12-Time Champion Committed to Reclaiming Title POMONA, Calif. (Feb. 18-22) The number 3 seems eerily out of place on the window posts of the green-and-white Castrol GTX High Mileage Ford Mustang in which John Force will launch his bid for an...
12-Time Champion Committed to Reclaiming Title
POMONA, Calif. (Feb. 18-22) The number 3 seems eerily out of place on the window posts of the green-and-white Castrol GTX High Mileage Ford Mustang in which John Force will launch his bid for an unprecedented 13th series championship this week during the 44th annual K&N Filters Winternationals at the Los Angeles County Fairplex.
That number, an indication of the points position occupied by each driver the previous season, is a source of intense motivation for the 54-year old Force, a drag racing icon who, despite 109 career victories, enters the 2004 NHRA POWER Series with something to prove.
After becoming accustomed to the No. 1 designation which appeared on his race car for 10 consecutive seasons, Force is trying to adjust to No. 3.
"It was Dale Earnhardt's number," Force said, referring to the late NASCAR Winston Cup Champion, "so it's not so bad."
Neverthleless, when you're John Force, drag racing's biggest winner, anything short of perfection can cause ripples in the pond.
A 10-time winner at the Fairplex, where he swept both the season-opening and season-ending events in 2002, Force admits that last year was atypical.
Although he won three times and lowered the official NHRA national record to 4.721 seconds, the fact that he never was in the points race caused many to wonder if he finally had lost his passion for the sport.
It's a suggestion that causes the 11-time Auto Racing All-American to bristle.
"It's tough out there," Force said. "There are a lot of good teams and good drivers, even more this year than last. You can't dominate like we did (in 1996, when he won 13 of 19 races and was named Driver of the Year for all of American motor racing)."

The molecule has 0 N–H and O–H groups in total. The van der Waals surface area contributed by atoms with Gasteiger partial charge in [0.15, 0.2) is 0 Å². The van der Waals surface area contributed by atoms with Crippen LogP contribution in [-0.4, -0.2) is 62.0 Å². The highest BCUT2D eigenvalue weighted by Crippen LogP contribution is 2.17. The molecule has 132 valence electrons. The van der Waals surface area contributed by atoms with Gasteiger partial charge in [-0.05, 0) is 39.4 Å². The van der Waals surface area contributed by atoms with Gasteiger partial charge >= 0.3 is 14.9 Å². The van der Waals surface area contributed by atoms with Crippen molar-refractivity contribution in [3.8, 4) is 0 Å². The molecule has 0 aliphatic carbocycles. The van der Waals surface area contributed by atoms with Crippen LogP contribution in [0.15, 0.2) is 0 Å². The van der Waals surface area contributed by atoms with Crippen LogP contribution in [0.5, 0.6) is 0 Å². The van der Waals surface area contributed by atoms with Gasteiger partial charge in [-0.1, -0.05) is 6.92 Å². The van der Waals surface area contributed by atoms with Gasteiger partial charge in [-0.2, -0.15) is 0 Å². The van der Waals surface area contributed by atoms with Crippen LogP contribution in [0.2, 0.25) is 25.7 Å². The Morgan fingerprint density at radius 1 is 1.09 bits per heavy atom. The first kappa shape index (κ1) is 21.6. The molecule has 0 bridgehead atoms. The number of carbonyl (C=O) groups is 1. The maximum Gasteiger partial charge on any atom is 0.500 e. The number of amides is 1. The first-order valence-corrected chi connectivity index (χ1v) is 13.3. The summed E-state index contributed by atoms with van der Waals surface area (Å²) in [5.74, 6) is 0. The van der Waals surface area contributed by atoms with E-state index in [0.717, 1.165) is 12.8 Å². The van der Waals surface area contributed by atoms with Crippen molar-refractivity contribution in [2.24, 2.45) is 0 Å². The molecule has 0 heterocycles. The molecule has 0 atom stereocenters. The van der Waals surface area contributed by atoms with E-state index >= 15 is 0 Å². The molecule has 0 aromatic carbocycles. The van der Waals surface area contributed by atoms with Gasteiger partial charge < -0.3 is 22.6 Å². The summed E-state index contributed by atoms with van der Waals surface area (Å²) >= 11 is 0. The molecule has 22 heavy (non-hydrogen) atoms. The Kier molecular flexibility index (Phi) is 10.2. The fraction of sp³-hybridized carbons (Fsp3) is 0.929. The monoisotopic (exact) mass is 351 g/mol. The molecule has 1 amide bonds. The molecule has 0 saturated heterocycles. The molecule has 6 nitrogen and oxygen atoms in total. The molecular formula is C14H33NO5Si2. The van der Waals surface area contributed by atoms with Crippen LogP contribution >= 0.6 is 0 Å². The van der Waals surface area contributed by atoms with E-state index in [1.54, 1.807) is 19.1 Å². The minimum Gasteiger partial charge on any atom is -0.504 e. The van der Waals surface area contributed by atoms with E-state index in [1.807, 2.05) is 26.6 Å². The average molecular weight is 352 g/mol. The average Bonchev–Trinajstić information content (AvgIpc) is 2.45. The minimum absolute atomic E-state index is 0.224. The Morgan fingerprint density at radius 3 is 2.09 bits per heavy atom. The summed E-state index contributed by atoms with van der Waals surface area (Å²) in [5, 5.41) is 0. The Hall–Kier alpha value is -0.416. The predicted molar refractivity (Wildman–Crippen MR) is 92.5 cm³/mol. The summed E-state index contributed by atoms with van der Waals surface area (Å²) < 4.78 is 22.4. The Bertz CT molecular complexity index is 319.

However, it wasn't just the competition. Force entered the 2003 campaign in a chassis manufactured for the first time by someone other than close friend Steve Plueger, once a racing partner of Force's current teammate, Gary Densham.
It took the veteran a full season to grow comfortable with the new pipe fabricated by McKinney Corporation.
The other mitigating factor was the change NHRA made to its "Christmas Tree" starting system, the apparatus that uses sequential amber and green lights to start each two-car heat.
Faced with an inordinate number of bulb failures, NHRA officials opted to upgrade to LED lights in all national event systems. The new bulbs were brighter than the conventional lights they replaced.
Unfortunately, for Force, they proved too bright. The result was four foul starts, equaling the number of "red light" fouls he had incurred in 25 previous seasons on the NHRA tour.
"I had to re-educate myself," Force said. "I had it in my head that I couldn't red light. Then I did. So I had to adjust. Now I know that on good tracks I have to be careful and I can't be as aggressive (at the start) as I used to be. It's just an adjustment, that's all. I told my guys when we were struggling, you fix the car, I'll fix the driver.
"All that's past. I just know it's been a long winter and I'm ready to go racing."